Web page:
Tuesday, 1 April 2014

Corpus Christi College History Essay Competition// Empire by Niall Ferguson

Last week I was honoured to win first prize in the Corpus Christi College, Cambridge, History Essay Competition 2014. The essay title was 'When Historians Write About the Past They Are Nearly Always Writing About the Present'. I decided to use the historiography of the British Empire and explore the different writings of it to prove my argument (that yes, whilst the title is correct, other factors such as political bias and gender influence a historian's writing more).

I read about Niall Ferguson's views to start with. In Empire, Niall Ferguson argued that the Britain's version of empire was more of a "good thing" than a bad, and was essentially an engine of modernity.

Ferguson looked at Britain's commerce and consumerism, its lust for sugar drawing it to the Caribbean, its taste for fine fabrics, spices and tea enticing it into India. He then looks at the role of voluntary and involuntary emigration, among blacks and whites, and at missionaries and reformers. Later in the book he deals with the hard working bureaucrats and patrician proconsuls.

By 1914 the European powers had became caught up and consumed by the same kinds of hi-tech violence they had previously launched against other continents. It was this crisis, Ferguson argues, and the emergence of other, newer empires, Japan, Germany, and the United States - rather than the actions and aspirations of colonial nationalists - that terminally undermined Britain's own brand of global supremacy.

Ferguson challenges the view that the empire only busied itself in racism, violence and exploitation. He draws attention, as others have done, to its episodes of idealism, creativity and administrative integrity, to its many examples of overlap and collaborations between different peoples, and above all to its historical context. He argued that Britain's global inroads would not have been a pure, unsullied world, but rather the emergence of other empires that might have been worse.

However Ferguson's ideas are complicated. For example, Britain's role in the slave trade in the 18th century makes the empire seem like an early holocaust. However, if we concentrate on how Royal Navy seamen sacrificed their time and lives hunting down other countries' slavers in the 19th century it seems as if the Empire was a force for good. Again, the fact that the British covered India with railroads is more evidence as the British as modernisers. However, the  abysmal levels of mass illiteracy in the subcontinent they left behind in 1947 makes them seem rather different.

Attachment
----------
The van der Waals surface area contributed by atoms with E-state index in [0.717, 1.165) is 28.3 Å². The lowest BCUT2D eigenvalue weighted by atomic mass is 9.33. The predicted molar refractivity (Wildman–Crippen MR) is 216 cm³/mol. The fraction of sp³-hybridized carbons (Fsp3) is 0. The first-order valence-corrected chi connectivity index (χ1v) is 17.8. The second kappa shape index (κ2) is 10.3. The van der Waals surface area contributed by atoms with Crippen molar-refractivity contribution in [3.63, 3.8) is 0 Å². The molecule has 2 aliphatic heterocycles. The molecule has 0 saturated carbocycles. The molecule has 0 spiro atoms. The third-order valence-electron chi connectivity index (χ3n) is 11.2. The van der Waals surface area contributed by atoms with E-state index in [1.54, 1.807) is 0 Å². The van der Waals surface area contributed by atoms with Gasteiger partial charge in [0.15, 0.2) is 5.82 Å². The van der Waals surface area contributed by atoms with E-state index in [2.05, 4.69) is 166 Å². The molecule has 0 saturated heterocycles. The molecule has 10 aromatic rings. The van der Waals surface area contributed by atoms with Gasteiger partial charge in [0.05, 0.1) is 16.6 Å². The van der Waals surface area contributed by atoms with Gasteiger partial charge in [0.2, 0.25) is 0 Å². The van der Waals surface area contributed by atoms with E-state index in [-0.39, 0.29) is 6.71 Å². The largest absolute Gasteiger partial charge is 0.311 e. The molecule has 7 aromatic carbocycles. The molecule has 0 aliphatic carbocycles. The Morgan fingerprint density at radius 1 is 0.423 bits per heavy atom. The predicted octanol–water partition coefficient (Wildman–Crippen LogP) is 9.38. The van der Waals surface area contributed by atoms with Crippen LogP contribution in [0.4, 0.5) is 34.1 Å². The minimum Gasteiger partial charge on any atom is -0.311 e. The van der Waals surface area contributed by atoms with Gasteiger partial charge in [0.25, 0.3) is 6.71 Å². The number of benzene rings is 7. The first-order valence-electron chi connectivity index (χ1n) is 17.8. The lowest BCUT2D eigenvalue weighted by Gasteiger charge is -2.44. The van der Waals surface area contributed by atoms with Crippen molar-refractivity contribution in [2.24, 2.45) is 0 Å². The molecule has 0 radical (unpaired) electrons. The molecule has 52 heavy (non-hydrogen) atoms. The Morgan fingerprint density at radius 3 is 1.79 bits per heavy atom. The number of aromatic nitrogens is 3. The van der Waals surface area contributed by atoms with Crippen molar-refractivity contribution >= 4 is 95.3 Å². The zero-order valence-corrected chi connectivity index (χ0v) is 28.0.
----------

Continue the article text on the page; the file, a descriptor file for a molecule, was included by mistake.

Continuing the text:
Ferguson focused on the Victorians and their successors, exaggerating the degree to which British imperialism was distinctive and better - for example, he suggested that it was the Victorians who invented the notion that overseas initiatives should be for God not gain and claimed this would have astounded those French, Portuguese and Spanish Catholic Fathers who had earlier devoted far more care to the indigenous peoples of the Americas than many of their Anglo, Protestant competitors.

The most problematic issue raised but not resolved here, however, is the question of what criteria are to be invoked when assessing empire. Doubtless many of the Normans who invaded England in 1066 were decent people and they arguably made it a more efficient state, but the English themselves still referred for centuries to the "Norman yoke". By the same token, those who were once on the receiving end of British imperial invasions are less likely than us to view them in a positive light. Ferguson argues this is short-sighted because, whatever its faults, British empire fostered globalisation, overseas investment and free trade and - in the long run - this raised levels of prosperity all round. Possibly so: but individual human beings do not live by the free market alone and nor do they live in the long run. The immediate impact of British imperial free-trading was often the collapse of local indigenous industries which were in no position to compete, and a consequent destruction of livelihoods and communities.

This points to the tension at the heart of empire. Its exponents may seek (as many Britons genuinely did) to make the world a better place, but they also want to dominate. The Victorians wanted to spread the gospel of free trade, but they also wanted to continue being the premier workshop of the world. In much the same way, contemporary America wants (often with the best of intentions) the world to be wide open to its ideas, exports and technologies, but not if this means third-world nations developing weapons of mass destruction or the Europeans competing in space.

However it is impossible to think about the empire as a simple "good" or "bad" thing because it has many intrinsic paradoxes, and there is no simple answer. Ferguson also argued, which I found very interesting, that the United States should cease being in denial about its imperial status and face up to its global responsibilities.